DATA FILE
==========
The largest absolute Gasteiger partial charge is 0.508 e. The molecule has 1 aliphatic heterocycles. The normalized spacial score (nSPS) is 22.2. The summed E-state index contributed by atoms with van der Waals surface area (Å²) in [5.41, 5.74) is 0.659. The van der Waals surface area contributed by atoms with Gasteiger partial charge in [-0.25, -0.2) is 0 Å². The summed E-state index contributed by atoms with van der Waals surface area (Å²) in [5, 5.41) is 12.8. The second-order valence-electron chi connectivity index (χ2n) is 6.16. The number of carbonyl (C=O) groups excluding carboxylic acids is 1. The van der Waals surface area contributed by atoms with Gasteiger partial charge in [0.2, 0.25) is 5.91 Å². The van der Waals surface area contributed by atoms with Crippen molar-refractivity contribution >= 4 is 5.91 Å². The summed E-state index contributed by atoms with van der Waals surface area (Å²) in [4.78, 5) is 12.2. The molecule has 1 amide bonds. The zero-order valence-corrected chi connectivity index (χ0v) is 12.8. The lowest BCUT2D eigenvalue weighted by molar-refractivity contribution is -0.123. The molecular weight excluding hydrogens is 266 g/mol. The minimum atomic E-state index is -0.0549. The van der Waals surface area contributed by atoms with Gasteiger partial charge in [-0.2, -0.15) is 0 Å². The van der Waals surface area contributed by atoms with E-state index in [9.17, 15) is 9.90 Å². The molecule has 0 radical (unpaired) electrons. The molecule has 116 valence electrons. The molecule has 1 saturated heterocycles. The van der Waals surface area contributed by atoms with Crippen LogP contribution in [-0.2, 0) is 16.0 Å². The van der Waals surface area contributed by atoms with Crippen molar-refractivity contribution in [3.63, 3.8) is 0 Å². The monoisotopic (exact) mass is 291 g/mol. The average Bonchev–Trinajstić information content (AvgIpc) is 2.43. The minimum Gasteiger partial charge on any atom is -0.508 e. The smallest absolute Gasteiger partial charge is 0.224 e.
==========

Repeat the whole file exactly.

The largest absolute Gasteiger partial charge is 0.508 e. The molecule has 1 aliphatic heterocycles. The normalized spacial score (nSPS) is 22.2. The summed E-state index contributed by atoms with van der Waals surface area (Å²) in [5.41, 5.74) is 0.659. The van der Waals surface area contributed by atoms with Gasteiger partial charge in [-0.25, -0.2) is 0 Å². The summed E-state index contributed by atoms with van der Waals surface area (Å²) in [5, 5.41) is 12.8. The second-order valence-electron chi connectivity index (χ2n) is 6.16. The number of carbonyl (C=O) groups excluding carboxylic acids is 1. The van der Waals surface area contributed by atoms with Gasteiger partial charge in [0.2, 0.25) is 5.91 Å². The van der Waals surface area contributed by atoms with Crippen molar-refractivity contribution >= 4 is 5.91 Å². The summed E-state index contributed by atoms with van der Waals surface area (Å²) in [4.78, 5) is 12.2. The molecule has 1 amide bonds. The zero-order valence-corrected chi connectivity index (χ0v) is 12.8. The lowest BCUT2D eigenvalue weighted by molar-refractivity contribution is -0.123. The molecular weight excluding hydrogens is 266 g/mol. The minimum atomic E-state index is -0.0549. The van der Waals surface area contributed by atoms with Gasteiger partial charge in [-0.2, -0.15) is 0 Å². The van der Waals surface area contributed by atoms with E-state index in [9.17, 15) is 9.90 Å². The molecule has 0 radical (unpaired) electrons. The molecule has 116 valence electrons. The molecule has 1 saturated heterocycles. The van der Waals surface area contributed by atoms with Crippen LogP contribution in [-0.2, 0) is 16.0 Å². The van der Waals surface area contributed by atoms with Crippen molar-refractivity contribution in [3.63, 3.8) is 0 Å². The monoisotopic (exact) mass is 291 g/mol. The average Bonchev–Trinajstić information content (AvgIpc) is 2.43. The minimum Gasteiger partial charge on any atom is -0.508 e. The smallest absolute Gasteiger partial charge is 0.224 e.